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Wildcard policy under fire, reports Tim Colebatch.

Four years ago, Amanda Grahame had all of Australia cheering for her as she pushed Serena Williams to the brink of defeat at the Australian Open. This year she could not even get a wildcard into the qualifying rounds at her home-town event.

Under Tennis Australia's policy of giving virtually all wildcards into qualifying rounds to young players, Grahame at 24 was denied one into even the qualifying rounds of the Canberra women's classic.

Two years ago she was a semi-finalist at the event, the only Australian to get so far. But that meant nothing as Tennis Australia gave its wildcards to three juniors and a 19-year-old. All four were thrashed in the opening round, winning just 17 games between them.

Grahame scraped into the draw on Thursday when some players failed to arrive. But after losing in three sets to Italian Antonella Serra Zanetti, she criticised Tennis Australia's policy of discriminating against players in the prime of tennis life. "I was disappointed and really shocked", Grahame said.

"To think it's my local tournament, and they wouldn't even give me a wildcard into the qualifying.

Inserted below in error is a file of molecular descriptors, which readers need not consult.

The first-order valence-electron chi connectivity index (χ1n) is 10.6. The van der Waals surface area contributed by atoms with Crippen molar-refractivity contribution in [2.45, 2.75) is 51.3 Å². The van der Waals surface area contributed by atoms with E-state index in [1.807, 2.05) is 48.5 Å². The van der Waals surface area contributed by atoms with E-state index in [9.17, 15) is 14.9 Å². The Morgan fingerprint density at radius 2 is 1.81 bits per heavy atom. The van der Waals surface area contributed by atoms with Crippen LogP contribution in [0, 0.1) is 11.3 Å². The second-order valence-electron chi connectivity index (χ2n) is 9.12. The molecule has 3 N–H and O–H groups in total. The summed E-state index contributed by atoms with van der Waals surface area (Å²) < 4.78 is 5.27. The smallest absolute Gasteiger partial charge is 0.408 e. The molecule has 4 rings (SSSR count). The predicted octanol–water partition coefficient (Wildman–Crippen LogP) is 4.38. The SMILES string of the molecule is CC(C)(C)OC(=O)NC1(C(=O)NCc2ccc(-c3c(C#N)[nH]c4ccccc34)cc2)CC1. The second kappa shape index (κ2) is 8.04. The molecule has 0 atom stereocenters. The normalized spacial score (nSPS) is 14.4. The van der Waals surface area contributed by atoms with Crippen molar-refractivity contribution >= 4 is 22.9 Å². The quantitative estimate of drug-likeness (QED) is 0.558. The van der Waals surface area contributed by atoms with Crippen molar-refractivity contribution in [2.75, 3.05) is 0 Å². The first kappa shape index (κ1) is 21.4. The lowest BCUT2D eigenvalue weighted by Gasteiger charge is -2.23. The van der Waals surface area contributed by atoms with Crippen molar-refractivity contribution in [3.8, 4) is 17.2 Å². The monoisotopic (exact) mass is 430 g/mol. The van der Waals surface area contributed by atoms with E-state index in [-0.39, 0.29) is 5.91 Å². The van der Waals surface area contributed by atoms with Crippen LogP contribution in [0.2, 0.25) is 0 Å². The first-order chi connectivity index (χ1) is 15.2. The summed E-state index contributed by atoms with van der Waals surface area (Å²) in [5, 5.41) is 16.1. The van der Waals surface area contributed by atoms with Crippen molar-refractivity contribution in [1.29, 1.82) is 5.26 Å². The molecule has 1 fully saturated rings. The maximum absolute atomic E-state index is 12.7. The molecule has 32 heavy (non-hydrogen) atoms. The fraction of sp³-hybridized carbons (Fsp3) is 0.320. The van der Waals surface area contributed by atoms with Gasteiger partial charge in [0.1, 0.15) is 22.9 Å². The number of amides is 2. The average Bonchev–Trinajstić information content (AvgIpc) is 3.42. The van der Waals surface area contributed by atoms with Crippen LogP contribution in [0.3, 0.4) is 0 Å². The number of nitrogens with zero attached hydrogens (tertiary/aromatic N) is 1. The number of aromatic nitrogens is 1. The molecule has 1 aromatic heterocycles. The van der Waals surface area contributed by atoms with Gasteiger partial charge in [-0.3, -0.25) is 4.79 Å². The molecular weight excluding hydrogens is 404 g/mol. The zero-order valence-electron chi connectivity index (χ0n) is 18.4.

"Australian players often peak between 25 and 30, like Nicole Pratt. But their attitude is that when you're over 22, they don't bother about you anymore."

On the results, Tennis Australia's policy has failed. Last year it gave out 23 wildcards into the qualifying rounds of its five women's events, all but one to youngsters with an average age of 18.

Of those 22, not one qualified, and 19 lost in the first round of the qualifiers, 17 of them dumped in straight sets. This year the policy is faring no better. So far young players have been given 15 of the 16 wildcards into qualifying events.

But 14 lost in the opening round, 12 of them in straight sets.

Meanwhile, higher-ranked Australians in their mid and late-20s have been confined to the practice courts, watching teenagers squander chances denied to them.

Tournament director Janet Young denied Tennis Australia was discriminating against older players, saying wildcards into qualifying were seen as a springboard for players to develop.

"I can understand Amanda's disappointment, but I can also understand that the selectors had to balance a number of factors", she said. Grahame spent last year on the sidelines with a foot injury, and had no recent form to recommend her. But her protected (pre-injury) ranking of 217 in the world still makes her Australia's sixth-highest ranked player.

The series starts today, with rising Russian Nadia Petrova, Argentinian Paola Suarez and Italian Silvia Farina Elia as the top three seeds. Sydney players Evie Dominikovic (23) and Monique Adamczak (20) have wildcards into the draw.
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